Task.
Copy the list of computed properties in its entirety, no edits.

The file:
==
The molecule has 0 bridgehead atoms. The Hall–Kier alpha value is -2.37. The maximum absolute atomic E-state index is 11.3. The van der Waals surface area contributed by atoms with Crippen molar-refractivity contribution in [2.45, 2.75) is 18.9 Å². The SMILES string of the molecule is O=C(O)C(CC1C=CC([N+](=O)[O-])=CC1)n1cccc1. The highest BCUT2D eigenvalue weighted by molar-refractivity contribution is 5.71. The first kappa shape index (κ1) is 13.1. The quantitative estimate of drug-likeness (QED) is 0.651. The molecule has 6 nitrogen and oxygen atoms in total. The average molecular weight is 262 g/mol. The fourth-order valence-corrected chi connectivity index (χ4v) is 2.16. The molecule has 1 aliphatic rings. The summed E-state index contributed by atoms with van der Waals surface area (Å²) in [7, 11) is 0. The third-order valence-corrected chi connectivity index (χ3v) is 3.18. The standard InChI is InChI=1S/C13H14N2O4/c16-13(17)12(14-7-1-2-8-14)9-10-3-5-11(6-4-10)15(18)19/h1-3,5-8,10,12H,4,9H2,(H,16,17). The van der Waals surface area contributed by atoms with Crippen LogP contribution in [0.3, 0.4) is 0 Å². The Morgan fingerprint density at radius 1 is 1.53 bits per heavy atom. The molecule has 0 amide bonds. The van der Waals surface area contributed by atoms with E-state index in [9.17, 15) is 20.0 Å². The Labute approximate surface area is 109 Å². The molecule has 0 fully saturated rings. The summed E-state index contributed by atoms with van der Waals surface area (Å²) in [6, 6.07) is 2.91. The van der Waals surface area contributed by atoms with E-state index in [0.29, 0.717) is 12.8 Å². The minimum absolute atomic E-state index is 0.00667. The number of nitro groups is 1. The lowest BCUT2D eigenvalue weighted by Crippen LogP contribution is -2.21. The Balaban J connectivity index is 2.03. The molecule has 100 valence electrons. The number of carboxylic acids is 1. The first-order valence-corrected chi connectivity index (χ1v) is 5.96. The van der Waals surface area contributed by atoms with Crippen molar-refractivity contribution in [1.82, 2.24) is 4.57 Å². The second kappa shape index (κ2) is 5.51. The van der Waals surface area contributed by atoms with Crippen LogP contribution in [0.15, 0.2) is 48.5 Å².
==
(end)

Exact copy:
The molecule has 0 bridgehead atoms. The Hall–Kier alpha value is -2.37. The maximum absolute atomic E-state index is 11.3. The van der Waals surface area contributed by atoms with Crippen molar-refractivity contribution in [2.45, 2.75) is 18.9 Å². The SMILES string of the molecule is O=C(O)C(CC1C=CC([N+](=O)[O-])=CC1)n1cccc1. The highest BCUT2D eigenvalue weighted by molar-refractivity contribution is 5.71. The first kappa shape index (κ1) is 13.1. The quantitative estimate of drug-likeness (QED) is 0.651. The molecule has 6 nitrogen and oxygen atoms in total. The average molecular weight is 262 g/mol. The fourth-order valence-corrected chi connectivity index (χ4v) is 2.16. The molecule has 1 aliphatic rings. The summed E-state index contributed by atoms with van der Waals surface area (Å²) in [7, 11) is 0. The third-order valence-corrected chi connectivity index (χ3v) is 3.18. The standard InChI is InChI=1S/C13H14N2O4/c16-13(17)12(14-7-1-2-8-14)9-10-3-5-11(6-4-10)15(18)19/h1-3,5-8,10,12H,4,9H2,(H,16,17). The van der Waals surface area contributed by atoms with Crippen LogP contribution in [0.3, 0.4) is 0 Å². The Morgan fingerprint density at radius 1 is 1.53 bits per heavy atom. The molecule has 0 amide bonds. The van der Waals surface area contributed by atoms with E-state index in [9.17, 15) is 20.0 Å². The Labute approximate surface area is 109 Å². The molecule has 0 fully saturated rings. The summed E-state index contributed by atoms with van der Waals surface area (Å²) in [6, 6.07) is 2.91. The van der Waals surface area contributed by atoms with E-state index in [0.29, 0.717) is 12.8 Å². The minimum absolute atomic E-state index is 0.00667. The number of nitro groups is 1. The lowest BCUT2D eigenvalue weighted by Crippen LogP contribution is -2.21. The Balaban J connectivity index is 2.03. The molecule has 100 valence electrons. The number of carboxylic acids is 1. The first-order valence-corrected chi connectivity index (χ1v) is 5.96. The van der Waals surface area contributed by atoms with Crippen molar-refractivity contribution in [1.82, 2.24) is 4.57 Å². The second kappa shape index (κ2) is 5.51. The van der Waals surface area contributed by atoms with Crippen LogP contribution in [0.15, 0.2) is 48.5 Å².